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Imagining The World of Tomorrow with Oakland Youth
By Rogelio Alejandro Lopez

The World of 2060, According to Oakland Youth

On February 5 our Civic Paths research group traveled to Oakland, California to conduct a "civic imagination" workshop with Youth Radio - an award-winning youth media non-profit organization. The purpose of the workshop was to collaboratively imagine the world of 2060 with Oakland teenagers, using a core "world-building" workshop to brainstorm key areas for change and deploying visual storytelling to share these visions with others.


Youth Radio: Media Production as Youth Development


Founded in Berkeley, California in 1993, Youth Radio emerged in response to a media environment desperately lacking in youth voices, perspectives, and priorities, and has since used public radio (and now a variety of multimedia) to train young people as "next generation storytellers." Based in Oakland since 2007, today Youth Radio serves the East Bay-area's diverse youth by providing "hands-on" media training. From journalism to computer programming, the organization simultaneously addresses a historic lack of developmental resources for teens while preparing them for a digital workplace through paid internships.


Located only minutes away from the heart of Silicon Valley, Youth Radio has recently ventured into the world of "code" as a structured part of their operations. As an organization already attuned to questions of representation through storytelling, coding becomes a way for young people to understand how the digital world is intentionally designed and structured a certain way. By becoming 'coders,' youth too can build new types of tools and explore technological interventions in the world. It was this opportunity to frame "app" design and coding as a way to re-imagine the world that led to our collaboration with Youth Radio through the Civic Imagination Project.


Challenging the Taken-for-Granted World Through Imagination


The Civic Imagination project is led by the Civic Paths research group at the University of Southern California, and is focused around "civic imagination" - the idea that social change begins through a process of imagining. According to the project website, the civic imagination is partly defined as "the capacity to imagine alternatives to current cultural, social, political, or economic conditions…" In By Any Media Necessary (2016), Jenkins, Shresthova, Gamber-Thompson, Kligler-Vilenchik, and Zimmerman examine how youth activists often drawn upon narratives and symbols from popular culture to discuss contemporary issues and to reimagine the world. Tapping into comic book lore to advocate for immigrant rights, undocumented youth "Dreamers" highlighted Superman's undocumented status to drive a conversation about the nature American identity and values in relation to legal citizenship (Jenkins, Shresthova, Gamber-Thompson, & Kliger-Vilenchik, 2016).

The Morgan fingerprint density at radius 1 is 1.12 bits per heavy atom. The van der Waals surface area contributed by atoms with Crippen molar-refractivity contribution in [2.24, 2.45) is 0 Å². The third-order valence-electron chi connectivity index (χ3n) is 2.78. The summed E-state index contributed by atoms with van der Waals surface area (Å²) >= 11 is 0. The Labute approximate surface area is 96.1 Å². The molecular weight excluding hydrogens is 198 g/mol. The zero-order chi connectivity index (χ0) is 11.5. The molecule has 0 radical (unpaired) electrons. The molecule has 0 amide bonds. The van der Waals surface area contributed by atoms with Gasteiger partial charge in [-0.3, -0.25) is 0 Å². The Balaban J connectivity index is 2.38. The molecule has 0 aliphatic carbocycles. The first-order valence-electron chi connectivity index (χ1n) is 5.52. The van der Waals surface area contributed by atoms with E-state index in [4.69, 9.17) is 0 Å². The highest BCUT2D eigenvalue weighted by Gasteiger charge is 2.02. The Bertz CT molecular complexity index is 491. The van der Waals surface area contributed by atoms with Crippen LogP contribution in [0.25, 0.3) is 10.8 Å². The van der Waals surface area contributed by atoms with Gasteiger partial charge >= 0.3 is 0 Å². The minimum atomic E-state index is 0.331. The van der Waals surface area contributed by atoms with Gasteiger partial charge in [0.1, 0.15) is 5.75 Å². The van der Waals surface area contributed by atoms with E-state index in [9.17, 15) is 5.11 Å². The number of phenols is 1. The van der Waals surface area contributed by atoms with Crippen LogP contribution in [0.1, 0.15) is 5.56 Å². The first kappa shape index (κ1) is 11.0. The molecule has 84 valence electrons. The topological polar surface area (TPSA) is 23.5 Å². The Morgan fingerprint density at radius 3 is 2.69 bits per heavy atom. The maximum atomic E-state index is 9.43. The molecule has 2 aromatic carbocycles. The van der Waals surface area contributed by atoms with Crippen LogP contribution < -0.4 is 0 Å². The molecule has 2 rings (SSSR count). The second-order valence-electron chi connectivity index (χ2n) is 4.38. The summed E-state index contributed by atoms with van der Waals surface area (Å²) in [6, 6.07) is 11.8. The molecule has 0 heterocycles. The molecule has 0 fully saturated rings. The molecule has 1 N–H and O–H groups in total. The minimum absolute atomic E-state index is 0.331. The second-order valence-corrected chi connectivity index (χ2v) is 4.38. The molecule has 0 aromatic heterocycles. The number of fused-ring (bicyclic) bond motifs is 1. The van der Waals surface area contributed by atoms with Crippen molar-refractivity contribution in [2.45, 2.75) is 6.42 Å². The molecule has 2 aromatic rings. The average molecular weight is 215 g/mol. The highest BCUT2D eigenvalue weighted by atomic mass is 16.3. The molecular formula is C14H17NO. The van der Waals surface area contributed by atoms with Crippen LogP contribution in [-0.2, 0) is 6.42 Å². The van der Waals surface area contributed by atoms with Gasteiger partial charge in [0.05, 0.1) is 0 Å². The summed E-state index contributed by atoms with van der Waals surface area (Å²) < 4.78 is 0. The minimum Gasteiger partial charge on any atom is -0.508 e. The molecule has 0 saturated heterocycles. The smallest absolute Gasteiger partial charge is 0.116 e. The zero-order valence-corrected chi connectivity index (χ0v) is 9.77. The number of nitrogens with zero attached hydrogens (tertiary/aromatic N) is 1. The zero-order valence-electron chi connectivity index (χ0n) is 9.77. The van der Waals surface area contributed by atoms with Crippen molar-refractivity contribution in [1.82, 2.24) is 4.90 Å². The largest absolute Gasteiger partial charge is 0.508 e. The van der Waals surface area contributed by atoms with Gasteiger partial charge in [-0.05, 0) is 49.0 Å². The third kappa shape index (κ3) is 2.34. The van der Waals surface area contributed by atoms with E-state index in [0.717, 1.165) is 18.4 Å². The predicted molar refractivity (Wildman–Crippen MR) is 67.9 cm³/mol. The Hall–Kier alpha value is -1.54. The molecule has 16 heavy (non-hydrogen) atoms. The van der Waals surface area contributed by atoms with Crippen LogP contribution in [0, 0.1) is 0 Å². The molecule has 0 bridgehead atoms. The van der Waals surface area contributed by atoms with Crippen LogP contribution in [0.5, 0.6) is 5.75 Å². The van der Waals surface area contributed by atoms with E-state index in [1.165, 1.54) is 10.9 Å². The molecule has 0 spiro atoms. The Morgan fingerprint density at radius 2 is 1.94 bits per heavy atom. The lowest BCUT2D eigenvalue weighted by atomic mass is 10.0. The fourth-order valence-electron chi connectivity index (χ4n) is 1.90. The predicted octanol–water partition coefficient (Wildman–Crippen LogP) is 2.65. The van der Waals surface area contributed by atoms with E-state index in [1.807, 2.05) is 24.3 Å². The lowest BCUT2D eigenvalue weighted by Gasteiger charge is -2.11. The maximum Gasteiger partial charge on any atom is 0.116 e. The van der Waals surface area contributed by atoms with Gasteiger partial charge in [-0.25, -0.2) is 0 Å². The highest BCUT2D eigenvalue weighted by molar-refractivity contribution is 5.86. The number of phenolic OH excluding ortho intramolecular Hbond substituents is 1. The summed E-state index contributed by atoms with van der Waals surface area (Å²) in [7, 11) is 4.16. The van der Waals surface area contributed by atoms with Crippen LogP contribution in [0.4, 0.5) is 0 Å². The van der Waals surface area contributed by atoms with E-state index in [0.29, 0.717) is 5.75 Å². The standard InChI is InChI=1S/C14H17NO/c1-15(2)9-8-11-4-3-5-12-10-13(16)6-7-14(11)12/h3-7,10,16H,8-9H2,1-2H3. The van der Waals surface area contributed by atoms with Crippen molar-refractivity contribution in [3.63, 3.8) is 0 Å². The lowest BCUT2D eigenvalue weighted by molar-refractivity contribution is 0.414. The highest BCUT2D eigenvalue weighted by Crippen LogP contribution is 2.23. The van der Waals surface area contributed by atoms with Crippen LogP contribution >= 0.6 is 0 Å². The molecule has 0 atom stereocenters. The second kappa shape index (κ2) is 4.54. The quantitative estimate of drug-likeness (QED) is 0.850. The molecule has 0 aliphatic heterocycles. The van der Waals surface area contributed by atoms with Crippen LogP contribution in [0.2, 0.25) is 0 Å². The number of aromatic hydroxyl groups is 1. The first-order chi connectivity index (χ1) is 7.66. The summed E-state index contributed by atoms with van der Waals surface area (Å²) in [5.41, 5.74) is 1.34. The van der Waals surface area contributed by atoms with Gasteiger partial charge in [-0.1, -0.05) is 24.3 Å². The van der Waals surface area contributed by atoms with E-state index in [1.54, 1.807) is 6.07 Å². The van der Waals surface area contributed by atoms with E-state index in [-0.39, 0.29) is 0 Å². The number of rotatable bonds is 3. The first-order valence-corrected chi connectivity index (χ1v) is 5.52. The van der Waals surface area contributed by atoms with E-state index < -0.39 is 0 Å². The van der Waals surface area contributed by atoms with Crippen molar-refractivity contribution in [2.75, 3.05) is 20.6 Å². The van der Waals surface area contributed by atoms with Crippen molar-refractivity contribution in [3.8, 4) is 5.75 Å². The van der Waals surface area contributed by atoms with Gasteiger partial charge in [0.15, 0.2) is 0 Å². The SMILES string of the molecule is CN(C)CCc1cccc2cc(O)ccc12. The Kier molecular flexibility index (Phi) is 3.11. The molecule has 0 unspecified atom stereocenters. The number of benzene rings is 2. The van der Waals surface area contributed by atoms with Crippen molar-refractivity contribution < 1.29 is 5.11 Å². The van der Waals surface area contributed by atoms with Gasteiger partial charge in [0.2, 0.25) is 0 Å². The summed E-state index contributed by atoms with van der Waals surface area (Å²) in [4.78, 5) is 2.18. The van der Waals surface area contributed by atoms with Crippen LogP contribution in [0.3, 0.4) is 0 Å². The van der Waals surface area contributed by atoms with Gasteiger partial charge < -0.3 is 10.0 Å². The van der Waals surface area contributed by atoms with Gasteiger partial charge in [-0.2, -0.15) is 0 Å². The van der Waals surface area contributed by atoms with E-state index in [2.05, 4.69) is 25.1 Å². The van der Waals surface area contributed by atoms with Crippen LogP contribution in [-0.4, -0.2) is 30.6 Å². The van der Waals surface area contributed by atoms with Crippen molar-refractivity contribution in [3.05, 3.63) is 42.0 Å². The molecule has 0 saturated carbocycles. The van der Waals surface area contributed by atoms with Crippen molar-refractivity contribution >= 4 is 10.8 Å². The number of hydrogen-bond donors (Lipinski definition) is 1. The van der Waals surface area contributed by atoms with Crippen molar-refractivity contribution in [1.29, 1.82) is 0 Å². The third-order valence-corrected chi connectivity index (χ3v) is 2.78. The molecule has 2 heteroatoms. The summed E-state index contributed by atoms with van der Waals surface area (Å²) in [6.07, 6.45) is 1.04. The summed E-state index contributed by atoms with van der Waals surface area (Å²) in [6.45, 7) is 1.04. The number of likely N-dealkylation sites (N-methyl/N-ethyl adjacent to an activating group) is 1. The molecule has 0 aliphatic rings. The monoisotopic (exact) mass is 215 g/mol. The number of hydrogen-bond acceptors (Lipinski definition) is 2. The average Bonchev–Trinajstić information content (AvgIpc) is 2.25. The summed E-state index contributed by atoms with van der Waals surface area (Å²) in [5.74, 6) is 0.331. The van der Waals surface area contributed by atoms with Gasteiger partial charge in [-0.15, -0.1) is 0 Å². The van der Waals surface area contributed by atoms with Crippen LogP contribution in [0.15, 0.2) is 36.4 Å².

Although re-imagining the world is itself an important exercise, often allowing activists to gain new perspective by escaping "the tyranny of the possible" (Duncombe, 2007), The Civic Imagination Project is also concerned with the role of the imagination in cultivating a sense of civic agency and informing civic action. The practice of collectively reimagining the world through the civic imagination can be a crucial first step towards becoming an "agent of change." During the Occupy Wall Street protests, becoming an agent of change meant responding to a commonly known symbol in New York City, the spotlight "bat signal" from DC Comics' "Batman," which was reconfigured to call upon the everyday citizen, the "99%," to catalyze social change (Jenkins, Shresthova, Gamber-Thompson, & Kliger-Vilenchik, 2016). Essentially, this work explores how the process of collectively reimagining the world using the shared symbolic resources from popular culture can be a catalyst for carving out one's own role in the process of social change. As the Civic Imagination website puts it: "the civic imagination also requires the capacity to see one’s self as a civic agent capable of making change, as part of a larger collective which has shared interests, as an equal participant within a democratic culture, and as empathetic to the plight of others different than one’s self."


In an effort to shift the process of collectively (re)imagining the world from the abstract into practice, the Civic Imagination Project uses "worldbuilding" workshops to facilitate the creation of aspirational worlds - which was the purpose of our visit to Youth Radio.


Civic Imagination in Practice: Building Worlds Together


Our Civic Imagination workshops combine creative brainstorming, narrative, and performance to facilitate reflection of social issues, cultivate aspirational visions for the future, and generate roadmaps for problem solving and steps towards realizing "utopias." For our visit to Youth Radio, our group used a "worldbuilding" workshop, inspired by approaches used at the USC Cinema School to develop rich narratives by first imagining a fleshed-out content world and populating it with unique characters and relationships. While we have modified the workshop to suit particular group needs and interests, the civic imagination worldbuilding workshop essentially consists of three core parts: 1) creative brainstorming of core areas as a means to collectively build an aspirational world; 2) using brainstorm ideas and the aspirational world to develop a narrative, with characters, conflict, and resolution; 3) sharing back narratives, either visually or through performance, as a means to reflect on the process of imagination to plan for the future, problem solve, and potentially inform action.